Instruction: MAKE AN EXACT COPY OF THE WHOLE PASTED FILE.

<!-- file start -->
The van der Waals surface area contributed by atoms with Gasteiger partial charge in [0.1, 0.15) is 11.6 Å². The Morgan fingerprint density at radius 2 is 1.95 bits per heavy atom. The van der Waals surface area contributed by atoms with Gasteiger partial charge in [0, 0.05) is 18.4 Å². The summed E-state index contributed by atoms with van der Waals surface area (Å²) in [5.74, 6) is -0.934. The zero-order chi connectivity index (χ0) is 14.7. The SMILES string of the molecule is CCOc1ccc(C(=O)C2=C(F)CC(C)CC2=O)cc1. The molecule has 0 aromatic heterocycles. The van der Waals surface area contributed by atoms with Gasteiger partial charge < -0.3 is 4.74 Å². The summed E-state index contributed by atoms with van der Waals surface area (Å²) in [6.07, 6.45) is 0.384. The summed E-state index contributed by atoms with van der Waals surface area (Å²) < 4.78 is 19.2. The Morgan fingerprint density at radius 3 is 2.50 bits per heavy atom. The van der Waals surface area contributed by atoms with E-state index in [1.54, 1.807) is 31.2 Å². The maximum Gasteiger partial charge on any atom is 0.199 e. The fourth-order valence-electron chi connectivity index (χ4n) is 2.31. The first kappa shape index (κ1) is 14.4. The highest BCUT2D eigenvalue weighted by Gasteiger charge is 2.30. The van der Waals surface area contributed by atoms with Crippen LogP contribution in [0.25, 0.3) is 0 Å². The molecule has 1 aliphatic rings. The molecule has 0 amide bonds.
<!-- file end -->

The van der Waals surface area contributed by atoms with Gasteiger partial charge in [0.1, 0.15) is 11.6 Å². The Morgan fingerprint density at radius 2 is 1.95 bits per heavy atom. The van der Waals surface area contributed by atoms with Gasteiger partial charge in [0, 0.05) is 18.4 Å². The summed E-state index contributed by atoms with van der Waals surface area (Å²) in [5.74, 6) is -0.934. The zero-order chi connectivity index (χ0) is 14.7. The SMILES string of the molecule is CCOc1ccc(C(=O)C2=C(F)CC(C)CC2=O)cc1. The molecule has 0 aromatic heterocycles. The van der Waals surface area contributed by atoms with Gasteiger partial charge < -0.3 is 4.74 Å². The summed E-state index contributed by atoms with van der Waals surface area (Å²) in [6.07, 6.45) is 0.384. The summed E-state index contributed by atoms with van der Waals surface area (Å²) < 4.78 is 19.2. The Morgan fingerprint density at radius 3 is 2.50 bits per heavy atom. The van der Waals surface area contributed by atoms with E-state index in [1.54, 1.807) is 31.2 Å². The maximum Gasteiger partial charge on any atom is 0.199 e. The fourth-order valence-electron chi connectivity index (χ4n) is 2.31. The first kappa shape index (κ1) is 14.4. The highest BCUT2D eigenvalue weighted by Gasteiger charge is 2.30. The van der Waals surface area contributed by atoms with Crippen LogP contribution in [0.25, 0.3) is 0 Å². The molecule has 1 aliphatic rings. The molecule has 0 amide bonds.